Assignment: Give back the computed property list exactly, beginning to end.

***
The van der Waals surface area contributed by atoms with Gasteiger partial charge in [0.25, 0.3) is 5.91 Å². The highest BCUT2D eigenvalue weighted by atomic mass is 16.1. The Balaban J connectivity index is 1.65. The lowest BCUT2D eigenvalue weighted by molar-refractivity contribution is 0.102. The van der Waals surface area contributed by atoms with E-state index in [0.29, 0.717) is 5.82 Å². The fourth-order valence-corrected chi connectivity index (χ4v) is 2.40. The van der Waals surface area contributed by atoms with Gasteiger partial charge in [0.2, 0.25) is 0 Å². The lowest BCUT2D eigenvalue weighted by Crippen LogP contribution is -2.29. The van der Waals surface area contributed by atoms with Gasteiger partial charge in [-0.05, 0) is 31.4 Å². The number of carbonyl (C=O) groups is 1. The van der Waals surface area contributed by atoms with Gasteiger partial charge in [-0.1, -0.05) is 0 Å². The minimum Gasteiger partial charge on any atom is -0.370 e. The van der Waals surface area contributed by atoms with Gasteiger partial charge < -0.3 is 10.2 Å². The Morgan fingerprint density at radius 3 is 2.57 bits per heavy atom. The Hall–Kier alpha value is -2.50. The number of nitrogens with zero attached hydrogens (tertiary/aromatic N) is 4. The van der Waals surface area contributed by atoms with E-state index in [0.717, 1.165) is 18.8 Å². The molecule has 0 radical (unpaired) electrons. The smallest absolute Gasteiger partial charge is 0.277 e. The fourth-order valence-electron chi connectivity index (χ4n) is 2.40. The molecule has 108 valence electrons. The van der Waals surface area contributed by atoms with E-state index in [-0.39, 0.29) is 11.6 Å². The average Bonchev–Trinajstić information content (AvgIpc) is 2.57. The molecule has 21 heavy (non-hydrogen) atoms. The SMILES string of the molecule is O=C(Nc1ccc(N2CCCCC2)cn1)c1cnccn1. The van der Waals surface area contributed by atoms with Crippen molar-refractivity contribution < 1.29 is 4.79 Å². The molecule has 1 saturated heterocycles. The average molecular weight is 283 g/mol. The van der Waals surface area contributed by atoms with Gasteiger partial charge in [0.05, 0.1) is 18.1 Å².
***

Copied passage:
The van der Waals surface area contributed by atoms with Gasteiger partial charge in [0.25, 0.3) is 5.91 Å². The highest BCUT2D eigenvalue weighted by atomic mass is 16.1. The Balaban J connectivity index is 1.65. The lowest BCUT2D eigenvalue weighted by molar-refractivity contribution is 0.102. The van der Waals surface area contributed by atoms with E-state index in [0.29, 0.717) is 5.82 Å². The fourth-order valence-corrected chi connectivity index (χ4v) is 2.40. The van der Waals surface area contributed by atoms with Gasteiger partial charge in [0.2, 0.25) is 0 Å². The lowest BCUT2D eigenvalue weighted by Crippen LogP contribution is -2.29. The van der Waals surface area contributed by atoms with Gasteiger partial charge in [-0.05, 0) is 31.4 Å². The number of carbonyl (C=O) groups is 1. The van der Waals surface area contributed by atoms with Gasteiger partial charge in [-0.1, -0.05) is 0 Å². The minimum Gasteiger partial charge on any atom is -0.370 e. The van der Waals surface area contributed by atoms with Gasteiger partial charge < -0.3 is 10.2 Å². The Morgan fingerprint density at radius 3 is 2.57 bits per heavy atom. The Hall–Kier alpha value is -2.50. The number of nitrogens with zero attached hydrogens (tertiary/aromatic N) is 4. The van der Waals surface area contributed by atoms with E-state index in [0.717, 1.165) is 18.8 Å². The molecule has 0 radical (unpaired) electrons. The smallest absolute Gasteiger partial charge is 0.277 e. The fourth-order valence-electron chi connectivity index (χ4n) is 2.40. The molecule has 108 valence electrons. The van der Waals surface area contributed by atoms with E-state index in [-0.39, 0.29) is 11.6 Å². The average Bonchev–Trinajstić information content (AvgIpc) is 2.57. The molecule has 21 heavy (non-hydrogen) atoms. The SMILES string of the molecule is O=C(Nc1ccc(N2CCCCC2)cn1)c1cnccn1. The van der Waals surface area contributed by atoms with Crippen molar-refractivity contribution < 1.29 is 4.79 Å². The molecule has 1 saturated heterocycles. The average molecular weight is 283 g/mol. The van der Waals surface area contributed by atoms with Gasteiger partial charge in [0.05, 0.1) is 18.1 Å².